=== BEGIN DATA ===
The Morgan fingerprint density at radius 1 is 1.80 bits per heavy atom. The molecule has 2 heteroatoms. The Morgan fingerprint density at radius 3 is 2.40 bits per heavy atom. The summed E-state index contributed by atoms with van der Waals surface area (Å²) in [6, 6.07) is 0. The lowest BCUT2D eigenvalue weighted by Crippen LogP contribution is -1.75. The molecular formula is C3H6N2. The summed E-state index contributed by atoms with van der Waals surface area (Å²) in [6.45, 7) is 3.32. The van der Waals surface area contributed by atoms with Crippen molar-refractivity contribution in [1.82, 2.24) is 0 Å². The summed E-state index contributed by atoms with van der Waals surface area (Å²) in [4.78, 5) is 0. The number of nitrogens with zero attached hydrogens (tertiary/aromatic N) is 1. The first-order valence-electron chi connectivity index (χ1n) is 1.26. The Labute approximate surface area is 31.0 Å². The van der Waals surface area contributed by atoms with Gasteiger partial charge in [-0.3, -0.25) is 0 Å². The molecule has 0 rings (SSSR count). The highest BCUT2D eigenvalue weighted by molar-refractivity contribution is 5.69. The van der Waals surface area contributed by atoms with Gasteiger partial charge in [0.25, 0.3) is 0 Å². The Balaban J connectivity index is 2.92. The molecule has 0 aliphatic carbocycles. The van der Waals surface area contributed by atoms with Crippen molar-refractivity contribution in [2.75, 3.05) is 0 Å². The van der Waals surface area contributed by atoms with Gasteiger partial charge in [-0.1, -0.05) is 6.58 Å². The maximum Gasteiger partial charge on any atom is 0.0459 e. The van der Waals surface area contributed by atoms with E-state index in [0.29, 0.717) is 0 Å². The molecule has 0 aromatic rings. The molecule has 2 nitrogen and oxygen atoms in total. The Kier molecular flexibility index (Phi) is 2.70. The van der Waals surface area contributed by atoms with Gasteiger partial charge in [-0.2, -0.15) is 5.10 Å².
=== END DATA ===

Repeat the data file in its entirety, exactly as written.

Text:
The Morgan fingerprint density at radius 1 is 1.80 bits per heavy atom. The molecule has 2 heteroatoms. The Morgan fingerprint density at radius 3 is 2.40 bits per heavy atom. The summed E-state index contributed by atoms with van der Waals surface area (Å²) in [6, 6.07) is 0. The lowest BCUT2D eigenvalue weighted by Crippen LogP contribution is -1.75. The molecular formula is C3H6N2. The summed E-state index contributed by atoms with van der Waals surface area (Å²) in [6.45, 7) is 3.32. The van der Waals surface area contributed by atoms with Crippen molar-refractivity contribution in [1.82, 2.24) is 0 Å². The summed E-state index contributed by atoms with van der Waals surface area (Å²) in [4.78, 5) is 0. The number of nitrogens with zero attached hydrogens (tertiary/aromatic N) is 1. The first-order valence-electron chi connectivity index (χ1n) is 1.26. The Labute approximate surface area is 31.0 Å². The van der Waals surface area contributed by atoms with Gasteiger partial charge in [-0.3, -0.25) is 0 Å². The molecule has 0 rings (SSSR count). The highest BCUT2D eigenvalue weighted by molar-refractivity contribution is 5.69. The van der Waals surface area contributed by atoms with Gasteiger partial charge in [0.25, 0.3) is 0 Å². The Balaban J connectivity index is 2.92. The molecule has 0 aliphatic carbocycles. The van der Waals surface area contributed by atoms with Crippen molar-refractivity contribution in [2.75, 3.05) is 0 Å². The van der Waals surface area contributed by atoms with Gasteiger partial charge in [-0.1, -0.05) is 6.58 Å². The maximum Gasteiger partial charge on any atom is 0.0459 e. The van der Waals surface area contributed by atoms with E-state index in [0.29, 0.717) is 0 Å². The molecule has 0 aromatic rings. The molecule has 2 nitrogen and oxygen atoms in total. The Kier molecular flexibility index (Phi) is 2.70. The van der Waals surface area contributed by atoms with Gasteiger partial charge in [-0.2, -0.15) is 5.10 Å².